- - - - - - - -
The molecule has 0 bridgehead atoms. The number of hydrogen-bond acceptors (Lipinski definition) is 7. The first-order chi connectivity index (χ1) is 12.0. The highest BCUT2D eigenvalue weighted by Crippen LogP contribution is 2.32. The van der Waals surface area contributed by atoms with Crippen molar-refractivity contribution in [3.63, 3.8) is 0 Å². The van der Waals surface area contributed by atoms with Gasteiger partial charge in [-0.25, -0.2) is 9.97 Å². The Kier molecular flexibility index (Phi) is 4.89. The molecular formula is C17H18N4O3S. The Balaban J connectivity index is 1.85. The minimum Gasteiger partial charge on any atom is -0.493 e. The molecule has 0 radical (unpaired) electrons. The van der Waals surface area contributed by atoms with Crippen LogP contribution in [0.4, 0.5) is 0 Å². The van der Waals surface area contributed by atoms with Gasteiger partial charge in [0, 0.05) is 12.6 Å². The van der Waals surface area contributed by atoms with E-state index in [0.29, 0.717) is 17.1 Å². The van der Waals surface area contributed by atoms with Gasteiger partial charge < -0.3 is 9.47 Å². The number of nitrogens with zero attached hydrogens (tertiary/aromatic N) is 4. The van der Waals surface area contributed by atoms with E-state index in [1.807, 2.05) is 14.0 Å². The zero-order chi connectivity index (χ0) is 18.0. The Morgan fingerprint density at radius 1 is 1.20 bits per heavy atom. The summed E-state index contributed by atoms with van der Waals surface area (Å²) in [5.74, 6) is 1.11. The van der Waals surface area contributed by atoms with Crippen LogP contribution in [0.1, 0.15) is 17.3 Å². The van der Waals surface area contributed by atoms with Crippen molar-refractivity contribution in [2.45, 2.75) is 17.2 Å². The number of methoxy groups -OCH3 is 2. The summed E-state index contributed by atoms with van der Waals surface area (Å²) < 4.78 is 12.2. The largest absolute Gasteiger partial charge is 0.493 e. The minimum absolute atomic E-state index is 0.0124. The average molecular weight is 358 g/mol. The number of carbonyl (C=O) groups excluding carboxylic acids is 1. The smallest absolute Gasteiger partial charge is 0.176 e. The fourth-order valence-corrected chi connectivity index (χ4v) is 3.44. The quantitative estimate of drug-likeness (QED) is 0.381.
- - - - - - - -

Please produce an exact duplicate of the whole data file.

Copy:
The molecule has 0 bridgehead atoms. The number of hydrogen-bond acceptors (Lipinski definition) is 7. The first-order chi connectivity index (χ1) is 12.0. The highest BCUT2D eigenvalue weighted by Crippen LogP contribution is 2.32. The van der Waals surface area contributed by atoms with Crippen molar-refractivity contribution in [3.63, 3.8) is 0 Å². The van der Waals surface area contributed by atoms with Gasteiger partial charge in [-0.25, -0.2) is 9.97 Å². The Kier molecular flexibility index (Phi) is 4.89. The molecular formula is C17H18N4O3S. The Balaban J connectivity index is 1.85. The minimum Gasteiger partial charge on any atom is -0.493 e. The molecule has 0 radical (unpaired) electrons. The van der Waals surface area contributed by atoms with Crippen LogP contribution in [0.4, 0.5) is 0 Å². The van der Waals surface area contributed by atoms with Gasteiger partial charge in [0, 0.05) is 12.6 Å². The van der Waals surface area contributed by atoms with E-state index in [0.29, 0.717) is 17.1 Å². The van der Waals surface area contributed by atoms with Gasteiger partial charge < -0.3 is 9.47 Å². The number of nitrogens with zero attached hydrogens (tertiary/aromatic N) is 4. The van der Waals surface area contributed by atoms with E-state index in [1.807, 2.05) is 14.0 Å². The zero-order chi connectivity index (χ0) is 18.0. The Morgan fingerprint density at radius 1 is 1.20 bits per heavy atom. The summed E-state index contributed by atoms with van der Waals surface area (Å²) in [5.74, 6) is 1.11. The van der Waals surface area contributed by atoms with Crippen LogP contribution in [0.1, 0.15) is 17.3 Å². The van der Waals surface area contributed by atoms with Crippen molar-refractivity contribution in [2.45, 2.75) is 17.2 Å². The number of methoxy groups -OCH3 is 2. The summed E-state index contributed by atoms with van der Waals surface area (Å²) < 4.78 is 12.2. The largest absolute Gasteiger partial charge is 0.493 e. The minimum absolute atomic E-state index is 0.0124. The average molecular weight is 358 g/mol. The number of carbonyl (C=O) groups excluding carboxylic acids is 1. The smallest absolute Gasteiger partial charge is 0.176 e. The fourth-order valence-corrected chi connectivity index (χ4v) is 3.44. The quantitative estimate of drug-likeness (QED) is 0.381.